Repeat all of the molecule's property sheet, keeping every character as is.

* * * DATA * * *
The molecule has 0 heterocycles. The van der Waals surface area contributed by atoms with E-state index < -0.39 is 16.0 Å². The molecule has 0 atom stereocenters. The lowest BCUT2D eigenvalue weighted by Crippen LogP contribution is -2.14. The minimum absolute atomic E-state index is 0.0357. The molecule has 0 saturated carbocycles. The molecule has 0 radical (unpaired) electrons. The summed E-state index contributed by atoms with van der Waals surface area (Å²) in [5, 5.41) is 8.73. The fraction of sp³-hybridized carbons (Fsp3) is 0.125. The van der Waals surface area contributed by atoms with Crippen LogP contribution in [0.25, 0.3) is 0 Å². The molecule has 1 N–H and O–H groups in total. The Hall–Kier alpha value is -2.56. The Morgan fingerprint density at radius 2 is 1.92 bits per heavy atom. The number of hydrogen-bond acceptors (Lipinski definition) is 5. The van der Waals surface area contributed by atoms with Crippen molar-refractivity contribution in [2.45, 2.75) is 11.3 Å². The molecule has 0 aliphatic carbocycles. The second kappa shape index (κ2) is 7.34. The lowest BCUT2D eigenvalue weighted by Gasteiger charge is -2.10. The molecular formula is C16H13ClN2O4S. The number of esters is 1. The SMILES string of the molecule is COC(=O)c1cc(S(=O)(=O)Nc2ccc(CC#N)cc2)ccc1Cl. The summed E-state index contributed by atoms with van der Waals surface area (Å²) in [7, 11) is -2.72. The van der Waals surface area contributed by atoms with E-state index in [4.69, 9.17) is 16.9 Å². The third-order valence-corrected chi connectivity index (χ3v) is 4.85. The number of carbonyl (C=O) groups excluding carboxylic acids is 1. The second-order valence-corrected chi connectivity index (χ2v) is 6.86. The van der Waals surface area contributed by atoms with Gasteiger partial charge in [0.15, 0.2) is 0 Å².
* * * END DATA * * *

The molecule has 0 heterocycles. The van der Waals surface area contributed by atoms with E-state index < -0.39 is 16.0 Å². The molecule has 0 atom stereocenters. The lowest BCUT2D eigenvalue weighted by Crippen LogP contribution is -2.14. The minimum absolute atomic E-state index is 0.0357. The molecule has 0 saturated carbocycles. The molecule has 0 radical (unpaired) electrons. The summed E-state index contributed by atoms with van der Waals surface area (Å²) in [5, 5.41) is 8.73. The fraction of sp³-hybridized carbons (Fsp3) is 0.125. The van der Waals surface area contributed by atoms with Crippen LogP contribution in [0.25, 0.3) is 0 Å². The molecule has 1 N–H and O–H groups in total. The Hall–Kier alpha value is -2.56. The Morgan fingerprint density at radius 2 is 1.92 bits per heavy atom. The number of hydrogen-bond acceptors (Lipinski definition) is 5. The van der Waals surface area contributed by atoms with Crippen molar-refractivity contribution in [2.45, 2.75) is 11.3 Å². The molecule has 0 aliphatic carbocycles. The second kappa shape index (κ2) is 7.34. The lowest BCUT2D eigenvalue weighted by Gasteiger charge is -2.10. The molecular formula is C16H13ClN2O4S. The number of esters is 1. The SMILES string of the molecule is COC(=O)c1cc(S(=O)(=O)Nc2ccc(CC#N)cc2)ccc1Cl. The summed E-state index contributed by atoms with van der Waals surface area (Å²) in [7, 11) is -2.72. The van der Waals surface area contributed by atoms with E-state index in [4.69, 9.17) is 16.9 Å². The third-order valence-corrected chi connectivity index (χ3v) is 4.85. The number of carbonyl (C=O) groups excluding carboxylic acids is 1. The second-order valence-corrected chi connectivity index (χ2v) is 6.86. The van der Waals surface area contributed by atoms with Gasteiger partial charge in [0.15, 0.2) is 0 Å².